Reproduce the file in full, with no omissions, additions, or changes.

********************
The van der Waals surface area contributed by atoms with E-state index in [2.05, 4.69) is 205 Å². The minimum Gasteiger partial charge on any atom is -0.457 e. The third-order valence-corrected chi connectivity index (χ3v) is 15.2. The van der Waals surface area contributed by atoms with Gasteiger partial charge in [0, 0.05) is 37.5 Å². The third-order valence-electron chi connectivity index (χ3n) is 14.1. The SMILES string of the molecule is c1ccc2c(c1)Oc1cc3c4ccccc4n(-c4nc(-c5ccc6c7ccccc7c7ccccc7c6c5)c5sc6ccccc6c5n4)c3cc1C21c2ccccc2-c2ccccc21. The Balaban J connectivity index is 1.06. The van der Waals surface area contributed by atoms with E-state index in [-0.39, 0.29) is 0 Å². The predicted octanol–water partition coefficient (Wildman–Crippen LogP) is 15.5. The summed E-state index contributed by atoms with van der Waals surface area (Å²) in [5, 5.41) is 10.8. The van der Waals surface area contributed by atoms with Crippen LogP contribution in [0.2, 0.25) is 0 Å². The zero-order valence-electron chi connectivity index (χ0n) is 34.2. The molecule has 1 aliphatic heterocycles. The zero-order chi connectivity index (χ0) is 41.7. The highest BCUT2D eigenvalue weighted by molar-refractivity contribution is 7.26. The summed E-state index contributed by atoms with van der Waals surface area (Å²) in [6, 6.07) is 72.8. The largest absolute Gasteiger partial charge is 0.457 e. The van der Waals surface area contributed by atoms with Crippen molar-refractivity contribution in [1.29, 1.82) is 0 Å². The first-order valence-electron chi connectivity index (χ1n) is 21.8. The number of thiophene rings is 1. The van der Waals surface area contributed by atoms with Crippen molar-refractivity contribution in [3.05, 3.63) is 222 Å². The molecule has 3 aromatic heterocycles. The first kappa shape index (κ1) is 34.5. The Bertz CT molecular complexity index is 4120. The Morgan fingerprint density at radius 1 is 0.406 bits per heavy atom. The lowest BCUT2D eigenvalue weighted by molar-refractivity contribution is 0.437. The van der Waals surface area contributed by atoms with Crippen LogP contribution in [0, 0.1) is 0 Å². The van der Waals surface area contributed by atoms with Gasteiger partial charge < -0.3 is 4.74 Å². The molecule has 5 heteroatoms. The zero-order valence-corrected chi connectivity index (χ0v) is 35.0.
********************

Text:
The van der Waals surface area contributed by atoms with E-state index in [2.05, 4.69) is 205 Å². The minimum Gasteiger partial charge on any atom is -0.457 e. The third-order valence-corrected chi connectivity index (χ3v) is 15.2. The van der Waals surface area contributed by atoms with Gasteiger partial charge in [0, 0.05) is 37.5 Å². The third-order valence-electron chi connectivity index (χ3n) is 14.1. The SMILES string of the molecule is c1ccc2c(c1)Oc1cc3c4ccccc4n(-c4nc(-c5ccc6c7ccccc7c7ccccc7c6c5)c5sc6ccccc6c5n4)c3cc1C21c2ccccc2-c2ccccc21. The Balaban J connectivity index is 1.06. The van der Waals surface area contributed by atoms with E-state index in [-0.39, 0.29) is 0 Å². The predicted octanol–water partition coefficient (Wildman–Crippen LogP) is 15.5. The summed E-state index contributed by atoms with van der Waals surface area (Å²) in [5, 5.41) is 10.8. The van der Waals surface area contributed by atoms with Crippen LogP contribution in [0.2, 0.25) is 0 Å². The zero-order valence-electron chi connectivity index (χ0n) is 34.2. The molecule has 1 aliphatic heterocycles. The zero-order chi connectivity index (χ0) is 41.7. The highest BCUT2D eigenvalue weighted by molar-refractivity contribution is 7.26. The summed E-state index contributed by atoms with van der Waals surface area (Å²) in [6, 6.07) is 72.8. The largest absolute Gasteiger partial charge is 0.457 e. The van der Waals surface area contributed by atoms with Crippen molar-refractivity contribution in [1.29, 1.82) is 0 Å². The first-order valence-electron chi connectivity index (χ1n) is 21.8. The number of thiophene rings is 1. The van der Waals surface area contributed by atoms with Crippen molar-refractivity contribution in [3.05, 3.63) is 222 Å². The molecule has 3 aromatic heterocycles. The first kappa shape index (κ1) is 34.5. The Bertz CT molecular complexity index is 4120. The Morgan fingerprint density at radius 1 is 0.406 bits per heavy atom. The lowest BCUT2D eigenvalue weighted by molar-refractivity contribution is 0.437. The van der Waals surface area contributed by atoms with Crippen LogP contribution in [0, 0.1) is 0 Å². The van der Waals surface area contributed by atoms with Gasteiger partial charge < -0.3 is 4.74 Å². The molecule has 5 heteroatoms. The zero-order valence-corrected chi connectivity index (χ0v) is 35.0.